A production manager typically works in a manufacturing or industrial setting, directing internal processes and ensuring the successful completion of a project. This professional might bring products to market or assemble tools and machinery for industrial use. Whatever the project’s goal, a production manager takes responsibility for each resource and process.
What Is a Production Manager?
From vehicles and consumer electronics to garments and energy production, nearly all industries need production managers to direct a plant’s or facility’s projects. The production manager oversees each project from start to completion and makes changes to meet budgetary restrictions and respond to the employer’s needs. As a production manager, you might perform the following duties:
- Find ways to source materials less expensively.
- Decide when and how to use equipment and machinery.
- Allocate human resources to specific tasks based on skill level and project demand.
- Hire and terminate employees.
- Train newly hired employees for specific tasks.
- Ensure each employee knows and respects the company’s safety protocols.
- Develop budgets for each project, often with feedback from senior management.
- Communicate and negotiate with vendors.
- Ensure quality control at every stage of production.
- Create and execute production schedules.
- Set and meet production targets.
- Create cost-control rules to reduce overall spending.
- Meet regulatory guidelines, such as those created by OSHA.
- Monitor product quality and make adjustments as needed.
- Collaborate with marketing, advertising, and purchasing staff to meet production targets.
Production managers might work part of the time in offices, but they also spend much time on the floor in the manufacturing plant or industrial facility. These managers monitor their employees’ output and check production rates based on established targets. In the office, they might focus on other administrative tasks. In addition, production managers also call vendors, clients, suppliers, and other third parties to arrange meetings and negotiate terms for service.
While working on the floor or in a production area, production managers have to follow the same guidelines that their employees follow. For instance, manufacturing plants often create somewhat dangerous conditions, so management staff must wear hard hats, safety glasses, and other gear to protect themselves and set a positive example for their employees.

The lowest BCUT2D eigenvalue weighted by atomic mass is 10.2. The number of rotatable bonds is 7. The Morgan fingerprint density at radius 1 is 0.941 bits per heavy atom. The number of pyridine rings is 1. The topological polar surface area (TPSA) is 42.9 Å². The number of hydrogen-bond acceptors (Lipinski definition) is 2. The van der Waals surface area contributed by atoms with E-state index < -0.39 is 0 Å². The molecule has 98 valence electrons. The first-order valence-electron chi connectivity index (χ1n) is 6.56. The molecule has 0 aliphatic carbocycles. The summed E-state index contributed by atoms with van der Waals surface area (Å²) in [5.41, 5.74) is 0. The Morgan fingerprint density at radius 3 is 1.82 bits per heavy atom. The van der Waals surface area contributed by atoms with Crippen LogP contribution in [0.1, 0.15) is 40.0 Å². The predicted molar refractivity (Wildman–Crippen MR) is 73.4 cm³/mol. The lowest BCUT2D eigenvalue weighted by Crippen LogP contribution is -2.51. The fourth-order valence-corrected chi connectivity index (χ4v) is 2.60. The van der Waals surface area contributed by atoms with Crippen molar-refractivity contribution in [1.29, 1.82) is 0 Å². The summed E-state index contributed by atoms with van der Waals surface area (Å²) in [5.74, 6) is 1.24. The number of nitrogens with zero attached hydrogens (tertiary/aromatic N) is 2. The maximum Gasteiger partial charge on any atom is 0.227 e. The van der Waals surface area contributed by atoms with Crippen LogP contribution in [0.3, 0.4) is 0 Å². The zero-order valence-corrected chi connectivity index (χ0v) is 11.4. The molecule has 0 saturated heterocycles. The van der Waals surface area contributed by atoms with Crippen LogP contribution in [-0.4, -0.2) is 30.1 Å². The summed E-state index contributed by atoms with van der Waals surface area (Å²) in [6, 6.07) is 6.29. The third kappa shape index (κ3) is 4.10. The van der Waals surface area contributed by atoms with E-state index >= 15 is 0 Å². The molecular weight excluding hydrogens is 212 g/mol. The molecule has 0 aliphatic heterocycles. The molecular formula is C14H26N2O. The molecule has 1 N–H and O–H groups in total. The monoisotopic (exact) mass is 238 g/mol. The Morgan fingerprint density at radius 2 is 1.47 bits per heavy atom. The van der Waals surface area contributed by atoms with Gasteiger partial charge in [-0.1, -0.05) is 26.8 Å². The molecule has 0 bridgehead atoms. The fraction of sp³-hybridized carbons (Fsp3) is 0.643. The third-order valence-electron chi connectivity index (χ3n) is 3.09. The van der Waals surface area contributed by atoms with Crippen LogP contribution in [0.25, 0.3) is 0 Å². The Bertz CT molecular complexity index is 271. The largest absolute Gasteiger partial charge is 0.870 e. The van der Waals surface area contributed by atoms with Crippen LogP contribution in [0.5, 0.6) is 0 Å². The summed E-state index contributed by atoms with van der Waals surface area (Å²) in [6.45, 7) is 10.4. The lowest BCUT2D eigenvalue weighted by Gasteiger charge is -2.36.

In most facilities, the production manager maintains an office next to the plant or facility floor. This location can reduce transit time and allows the manager to respond to emergency situations quickly. The work can prove stressful, especially when working under tight deadlines, and production managers must realize that they’re responsible for their employees’ safety.
Depending on the facility, the work environment can prove hot, humid, and dangerous. In chemical plants, for example, production managers must protect themselves from exposure to harmful substances. Staying hydrated and taking breaks can help managers and other staff members deal with hot work environments.
Most production managers work full-time, regular business hours. However, during peak production periods or when facing deadlines, they might have to work overtime or take administrative work home to complete. Additionally, manufacturing facilities often stay open long after regular business hours, so management team members occasionally must work swing shifts and weekends to make sure they don’t fall behind.
Additionally, if something goes wrong on the production floor, the manager must respond, especially during overnight hours. Setbacks such as machinery breakdowns and emergencies, including worker injuries, need immediate attention. In some cases, however, companies hire production managers and production assistants, in which case the manager can sometimes delegate after-hours tasks.
What Qualifications Are Required to Become a Production Manager?
The education requirements for production managers vary from one company to another. Smaller manufacturers and industrial companies might hire managers with bachelor’s degrees or significant industry experience, while bigger companies often look for professionals with master’s degrees and more work experience. Most companies don’t specify a specific type of degree, but you might get a job faster if you focus on specific concentrations, such as the following:
- Business administration
- Production and operations management
- Industrial design
- Industrial engineering
- Business management
A Master of Business Administration (MBA) degree can help you secure more high-level jobs. Additionally, some schools now offer degrees in specific types of production management, such as fashion, agriculture, and electronics.
You might receive on-the-job training to learn about your employer’s specific production goals. Training helps you acclimate to the workplace and gain process or product knowledge.